Figure 3: Frequency ratios by number of NTMs applied simultaneously to the same good

.

Patterns of coverage by type of foodstuff product seem to vary more systematically by country than by product, as shown in Figures 4 and 5. Madagascar and Senegal have relatively few measures on fats & oils, vegetable products and prepared foods compared to other countries. The case of live animals is special given that a large part of the trade in live animal across African borders is informal and escapes controls, so that measures applied to this category of product are largely notional—although this remark applies to varying extents to many products and countries on the continent.
 

Lastly, the data suggests that old-style command-and-control measures (quantitative restrictions (QRs) and price controls) have largely receded in the region, at least on the books, with the exception of Namibia. However, this data should be interpreted cautiously as NTM inventories record only permanent measures and almost only those affecting imports, whereas Gillson (2011) notes numerous instances of temporary bans, especially on exports. Thus, the picture should be seriously nuanced in view of the data’s incompleteness for a category of measures that is, judging by anecdotal evidence, on the rise.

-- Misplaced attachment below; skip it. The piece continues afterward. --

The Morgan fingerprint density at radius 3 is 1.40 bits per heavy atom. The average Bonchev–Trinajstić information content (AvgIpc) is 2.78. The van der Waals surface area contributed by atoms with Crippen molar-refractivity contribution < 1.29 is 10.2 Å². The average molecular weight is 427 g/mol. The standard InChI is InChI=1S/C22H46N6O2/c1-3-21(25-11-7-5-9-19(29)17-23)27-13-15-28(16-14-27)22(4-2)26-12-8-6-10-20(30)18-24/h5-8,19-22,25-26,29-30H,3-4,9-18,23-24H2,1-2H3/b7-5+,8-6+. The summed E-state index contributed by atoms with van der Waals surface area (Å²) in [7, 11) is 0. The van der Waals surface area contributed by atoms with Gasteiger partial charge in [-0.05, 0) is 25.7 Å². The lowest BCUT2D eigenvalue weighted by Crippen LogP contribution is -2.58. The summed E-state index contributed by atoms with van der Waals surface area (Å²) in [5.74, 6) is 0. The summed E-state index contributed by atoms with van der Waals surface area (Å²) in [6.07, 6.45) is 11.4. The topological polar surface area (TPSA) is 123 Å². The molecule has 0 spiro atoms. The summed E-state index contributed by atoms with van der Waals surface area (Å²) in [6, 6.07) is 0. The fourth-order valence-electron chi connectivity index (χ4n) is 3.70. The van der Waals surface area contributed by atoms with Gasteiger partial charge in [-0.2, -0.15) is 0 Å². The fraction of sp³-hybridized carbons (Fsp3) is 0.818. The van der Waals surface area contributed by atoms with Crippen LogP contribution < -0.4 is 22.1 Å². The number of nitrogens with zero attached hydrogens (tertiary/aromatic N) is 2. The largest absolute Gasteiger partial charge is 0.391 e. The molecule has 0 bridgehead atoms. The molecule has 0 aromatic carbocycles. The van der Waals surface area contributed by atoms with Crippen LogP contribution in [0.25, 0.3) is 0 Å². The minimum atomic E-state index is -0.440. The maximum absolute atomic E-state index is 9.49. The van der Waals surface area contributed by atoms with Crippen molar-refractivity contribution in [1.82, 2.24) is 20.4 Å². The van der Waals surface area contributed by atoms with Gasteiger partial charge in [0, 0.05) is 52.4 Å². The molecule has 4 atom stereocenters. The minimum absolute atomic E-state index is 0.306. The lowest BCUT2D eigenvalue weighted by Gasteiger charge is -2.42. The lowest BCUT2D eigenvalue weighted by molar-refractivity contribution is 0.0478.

Figure 4: Frequency ratios by type of product and country, foodstuffs
.

Figure 5: Coverage of foodstuffs by type of measure
.

In a recent firm-level survey carried out in five SADC countries cited by Gillson and Charalambides (forthcoming), “roughly 80 percent of the respondents indicated that they faced some form of trade barrier within the region […]. Over half of the respondents indicated that the cost of these was equivalent to 5 percent of the Cost, Insurance and Freight (CIF) value of the imports/exports. A further 24 percent of respondents indicated a 5-15 percent attribution to trade barriers; and, 23 percent faced increased trade costs of over 15 percent” (p. 4). We will see later on in this paper that the econometric estimation of ad-valorem equivalents (AVEs) of NTMs yields estimates in that range.

Table 1: Intra-SADC trade potentially affected by notified NTBs
.

Source: Gillson and Charalambides (2011)

Estimation and Results